Two Class Of 2019 Seniors Receive Dorrance Scholarship

By Jacquelyn Gutierrez

Hector Gamez & Yazmin Almazan

Two very talented and deserving Class of 2019 seniors found out on April 27 that they were the recipients of the prestigious Dorrance Scholarship.

Yazmín Almazán and Héctor Gámez were chosen among hundreds of applications. Only 12 students are selected per in-state university (the University of Arizona; Arizona State University; and Northern Arizona University).

Almazán said, “I had my interview on a Friday; the very next day, I was notified. I was very excited to learn this because there was a lot of competition—unfortunately even from some of my close friends at Pueblo. For a few years, no students from Pueblo were awarded the Dorrance scholarship, and to be one of two students from Pueblo to receive the award this year makes this reception even more exciting.”

Gámez said, “I found out that I received the Dorrance scholarship while I was doing yardwork with my father. I was so excited that I screamed, and I scared my mother.”

Both students plan to attend the University of Arizona following graduation.

Almazán will be studying molecular and cellular biology, and she plans to pursue a minor physiology.

“I’ve been extremely interested in this field for several years due to my experience in biotechnology with Dr. Andrew Lettes in my sophomore year,” Almazán said. “I also want to credit Mr. Bill Richards, my honors biology teacher during my freshman year. He persuaded me to enroll in Dr. Lettes’ class, and I’m so glad that I did because of all of the new knowledge that I would be introduced to—as well as all of the opportunities Dr. Lettes encouraged me to take advantage of.”

Over the past few years, Almazán has fervidly been involved with summer workshops and internships at the University of Arizona regarding biomedical research.

“This collegiate experience really inspired to further my aspirations into research and medicine,” Almazán said.

As for Gamez… This is his second year at Pueblo. Prior to that, he lived in Sonora, Mexico, and knew very little English prior to coming to Tucson. This year, as a senior, he is enrolled in four advanced placement classes, included AP English. Following graduation, Gamez plans to pursue a career in neuroscience—specifically to become an orthopedic surgeon.

“A lot of family members have bad backs, and I think this inspired to pursue orthopedics—because I might be able to help them,” Gamez said.

“I knew nobody when I came to Pueblo, and there was already the language barrier to overcome,” Gamez said. “Receiving this scholarship is an affirmation of all of the hard work it took to acclimate to Pueblo and to life in the United States.”

Both Almazan and Gamez are eligible to participate in the Dorrance Study Abroad Program, which lasts for one semester—an experience that introduces students to different cultures, both in theory (academically) and in practice (the study abroad experience itself)—which contributes to global citizenship.

Art Students Awarded Scholarships

The Southern Arizona Watercolor Guild’s Annual Art Scholarship Competition awards scholarships to high school seniors who:
1) will attend college in the fall of 2019, and
2) plan to pursue a career in art, art education, or an art related-field.

Pueblo students submitted artworks and were judged on the following criteria: sense of design, composition, and technical skill, originality, handling of materials, presentation and visual expression/impact.

Congratulation to Class of 2019 Seniors Alejandra Flores & Rohan Ather for winning $500 Merit Scholarships! Here they are posing next to their winning art piece.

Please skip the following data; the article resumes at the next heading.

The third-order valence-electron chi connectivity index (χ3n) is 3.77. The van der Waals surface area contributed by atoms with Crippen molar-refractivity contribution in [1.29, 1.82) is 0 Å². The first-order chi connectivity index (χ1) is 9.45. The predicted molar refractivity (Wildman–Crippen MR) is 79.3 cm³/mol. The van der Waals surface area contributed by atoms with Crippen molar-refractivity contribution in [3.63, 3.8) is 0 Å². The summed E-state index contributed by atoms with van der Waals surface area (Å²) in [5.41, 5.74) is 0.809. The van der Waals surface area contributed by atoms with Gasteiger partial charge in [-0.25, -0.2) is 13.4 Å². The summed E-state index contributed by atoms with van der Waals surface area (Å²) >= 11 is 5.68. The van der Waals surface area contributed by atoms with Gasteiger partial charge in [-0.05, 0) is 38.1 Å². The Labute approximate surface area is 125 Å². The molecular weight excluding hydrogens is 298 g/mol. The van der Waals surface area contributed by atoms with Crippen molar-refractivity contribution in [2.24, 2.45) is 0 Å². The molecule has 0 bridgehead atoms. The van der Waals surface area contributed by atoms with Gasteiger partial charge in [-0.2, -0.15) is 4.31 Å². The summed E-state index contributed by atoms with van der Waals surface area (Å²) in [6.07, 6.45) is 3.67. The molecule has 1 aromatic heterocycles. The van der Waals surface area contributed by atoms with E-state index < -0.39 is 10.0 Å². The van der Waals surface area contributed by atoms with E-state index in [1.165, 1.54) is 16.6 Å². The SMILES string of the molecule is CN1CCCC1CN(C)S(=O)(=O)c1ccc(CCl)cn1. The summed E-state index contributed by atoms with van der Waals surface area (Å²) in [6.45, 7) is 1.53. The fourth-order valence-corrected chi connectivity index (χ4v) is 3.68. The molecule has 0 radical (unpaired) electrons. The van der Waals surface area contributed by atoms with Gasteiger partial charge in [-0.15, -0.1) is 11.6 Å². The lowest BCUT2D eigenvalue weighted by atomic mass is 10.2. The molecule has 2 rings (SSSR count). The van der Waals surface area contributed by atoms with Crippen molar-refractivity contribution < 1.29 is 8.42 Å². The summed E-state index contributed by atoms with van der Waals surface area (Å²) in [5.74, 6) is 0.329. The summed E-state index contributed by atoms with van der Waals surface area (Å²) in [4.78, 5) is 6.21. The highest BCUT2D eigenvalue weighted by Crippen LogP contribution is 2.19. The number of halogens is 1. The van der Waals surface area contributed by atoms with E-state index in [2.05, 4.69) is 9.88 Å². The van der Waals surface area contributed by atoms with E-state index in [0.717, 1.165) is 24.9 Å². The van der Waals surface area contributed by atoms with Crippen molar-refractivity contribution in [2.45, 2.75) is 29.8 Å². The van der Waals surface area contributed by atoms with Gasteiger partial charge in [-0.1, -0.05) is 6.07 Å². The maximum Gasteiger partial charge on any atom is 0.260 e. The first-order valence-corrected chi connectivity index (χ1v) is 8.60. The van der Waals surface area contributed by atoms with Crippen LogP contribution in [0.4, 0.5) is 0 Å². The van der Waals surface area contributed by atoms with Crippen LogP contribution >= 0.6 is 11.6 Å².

Alejandra Flores
Rohan Ather

Warriors Get Hint Of Future At College Night

  

by Paula Fierros & Celestina Marinez

On Oct. 24, several thousand high school seniors (and even some juniors!) attended College Night, once again held at the Tucson Convention Center—a golden opportunity for our Southern Arizona near-high school graduates to be offered hundreds of collegiate choices and opportunities.

Nearly 50 of our Pueblo Warriors attended this two-hour evening event, giving students enough time to tour the booths for each college. There were nearly 200 colleges and universities represented at this event.

Class of 2018 Senior Carlos Chavez at Tucson College Night

Senior Ashely Andrade said she enjoyed looking at the U of A booth—which offered her education for her career interest in nursing.

Senior Robert Marinez also enjoyed the U of A booth since it offered engineering.

Senior Iram Arce said, “I spent a lot of time talking to representatives from the University of New Mexico not necessarily about that school’s academic classes but because of the great personality of the representative. He didn’t treat us condescendingly, and I picked up a couple of tips about college while I was talking to him.”

Seniors who have an idea of their future career have simplified their options based on what universities had to offer.

Senior Adela Garados said that she enjoyed speaking with multiple college and university booths.

“I really want to study foreign languages such as Italian and French,” Garados said. “It’s difficult to find universities and colleges that offer languages as a career.”

Plenty of high school juniors who attended College Night, as they are already becoming curious about their futures.

“Attending College Night was refreshing and definitely eye-opening,” junior Laura Conde said. “Even though I won’t be graduating for another year and a half, I am taking my time deciding where to attend college when I graduate in 2019. It’ll be here sooner than later.”

Pueblo Welcomes Mr. Alejandro Menchaca

 

by Kyra Ycedo 

With the arrival of many new faculty and staff members, Pueblo welcomes new College and Career support interventionist, Mr. Alejandro Menchaca, to the Warrior family.